Boston cardinal testifies in sex scandal


BOSTON, May 8 (UPI) -- Boston Cardinal Bernard Law appeared to have difficulty recalling details of events more than two decades ago while testifying under oath Wednesday about his perceived failure to prevent an accused pedophile priest from having continued access to children.

An attorney representing a group of alleged sexual assault victims in a civil lawsuit against Law and the Roman Catholic Archdiocese of Boston said after the five-hour deposition that he found Law "evasive."


"I think he's hiding the culture of darkness within the archdiocese," Mitchell Garabedian told reporters after the session.

"There's a culture of secrecy, a culture of darkness, involving evil and all this sexual molestation," the lawyer said. "I think that's being hidden very clearly."

According to a transcript of the deposition, Law basically was unable to recall when he first heard of the Rev. John Geoghan or learned that the priest had been accused of molesting boys in the early 1980s.


Law -- believed to be the first cardinal ordered to give sworn testimony over his handling of priests who allegedly molested children -- was ordered to appear at a deposition behind closed doors before Suffolk County Superior Court Judge Constance M. Sweeney.

The most senior Roman Catholic prelate in the United States arrived at the courthouse amid tight security in a car with tinted windows. He avoided the waiting media by entering an underground garage passageway normally used to bring prisoners into the facility.

The judge had ordered the deposition at the request of Garabedian, an attorney for 86 people who have filed a civil lawsuit against Law, five of his bishops, and the Archdiocese of Boston.

Questioned by Garabedian and his associate, William Gordon, Law was asked about letters that bore his signature as evidence that he had received them in 1984, his first year in Boston. The letters informed the archdiocese that a priest, Geoghan, had been accused of molesting seven members of an extended family. On the back of one envelop, Law wrote to a subordinate: "Urgent, please follow through."

In nearly 100 pages of transcript released after more than three hours of testimony during the morning, Law said he did not recall when he first learned of Geoghan or the 1984 letters alleging Geoghan had been molesting boys in one Boston parish.


Asked if he could recall when he first heard of Geoghan, Law replied, "I do not."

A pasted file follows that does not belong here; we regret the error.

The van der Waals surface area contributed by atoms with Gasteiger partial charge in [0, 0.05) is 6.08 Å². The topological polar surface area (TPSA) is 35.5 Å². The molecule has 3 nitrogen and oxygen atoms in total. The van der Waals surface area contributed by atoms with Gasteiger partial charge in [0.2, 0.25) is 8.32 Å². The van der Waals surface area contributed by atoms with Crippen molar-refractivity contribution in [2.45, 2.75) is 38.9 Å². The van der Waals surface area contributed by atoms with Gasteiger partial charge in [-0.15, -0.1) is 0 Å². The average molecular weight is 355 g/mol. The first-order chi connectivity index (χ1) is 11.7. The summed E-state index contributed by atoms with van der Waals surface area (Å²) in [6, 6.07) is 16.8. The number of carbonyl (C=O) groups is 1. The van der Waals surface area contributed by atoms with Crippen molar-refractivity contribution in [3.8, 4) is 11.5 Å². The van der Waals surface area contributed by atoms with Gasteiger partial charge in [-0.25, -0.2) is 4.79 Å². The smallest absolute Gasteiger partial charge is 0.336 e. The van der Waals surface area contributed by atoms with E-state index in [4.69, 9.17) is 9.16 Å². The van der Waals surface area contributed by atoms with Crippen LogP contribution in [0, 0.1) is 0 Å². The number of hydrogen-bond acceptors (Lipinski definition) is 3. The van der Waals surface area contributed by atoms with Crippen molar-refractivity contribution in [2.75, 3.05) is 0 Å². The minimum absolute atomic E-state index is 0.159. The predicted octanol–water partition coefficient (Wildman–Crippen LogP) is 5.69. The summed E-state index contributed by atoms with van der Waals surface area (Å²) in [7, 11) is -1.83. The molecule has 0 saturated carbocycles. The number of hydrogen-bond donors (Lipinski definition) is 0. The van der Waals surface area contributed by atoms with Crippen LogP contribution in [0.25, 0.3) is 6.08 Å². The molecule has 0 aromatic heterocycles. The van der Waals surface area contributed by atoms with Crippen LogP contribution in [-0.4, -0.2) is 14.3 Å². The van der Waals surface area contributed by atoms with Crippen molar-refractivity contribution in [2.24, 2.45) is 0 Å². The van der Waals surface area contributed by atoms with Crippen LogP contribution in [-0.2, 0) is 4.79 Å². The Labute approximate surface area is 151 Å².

As to whether he recalled one of the letters placed before him, Law answered: "I do not recall seeing this letter as I sit here before you and try to reconstruct what I knew and didn't know in 1984. I do not recall seeing this letter at that time."

"So as of 1984, your memory of September of 1984, you were unaware that Father Geoghan had admitted to Bishop Daily to molesting boys?" he was asked.

Law said, "I do not recall having been informed of this by Father, by Bishop Daily, no."

The cardinal also said he didn't make decisions on the transfer of accused priests on his own, after they'd received treatment. He said he relied on doctors and subordinates who had the "expertise that I lacked ... in assessing what this person could safely do or not do."

Garabedian asked for the emergency order after the archdiocese on Friday backed out of a multimillion-dollar settlement with victims who said they were sexually assaulted by Geoghan.

The suit accuses Law and his subordinates of negligence for transferring Geoghan from one Boston-area parish to another even though they knew he had been accused of molesting children.


Geoghan, who was defrocked in 1998, was convicted earlier this year of molesting a 10-year-old boy and was sentenced to nine to 10 years in prison.

The deposition was just one of several developments in the sex-scandal plagued archdiocese.

A former priest, admitted child molester Ronald H. Paquin, was arraignment Wednesday in Haverhill, Mass., on a charge of raping a child under 16. He was ordered held on $100,000 bail.

Essex County District Attorney Kevin M. Burke announced late Tuesday that Paquin, 59, was arrested because authorities had reason to believe he was about to leave the area.

State police arrested Paquin outside his Malden home where some men were moving some of his furniture into a truck.

Burke said the charges against Paquin involved allegations he sexually assaulted a boy some 50 times from 1990 to 1992.

The boy was 12 at the time the attacks began when he was an altar boy at St. John the Baptist Parish in Haverhill, according to the alleged victim's attorney, Jeffrey A. Newman.

Newman said that when he realized the alleged attacks fell within the statute of limitations, he immediately brought the young man to the state police.

Paquin has admitted in newspaper reports that he molested boys during his 20 years as a priest.


Another accused pedophile priest, Paul R. Shanley, was arraigned Tuesday in Cambridge on three counts of raping a child in Newton. Authorities allege Shanley repeatedly raped the boy starting in 1983 when the boy was between the ages of 6 and 13.

Shanley, 71, arrested as a fugitive in San Diego late last week, was ordered held on $750,000 bail after a judge entered pleas of not guilty on his behalf.

Law is expected to also be deposed in the Shanley case early next month, but attorneys were expected to ask that the session be held earlier out of concern that Law could be called to the Vatican by the pope, where he would be out of reach of local law enforcement authorities.

(The full transcript can be found on the Web site,

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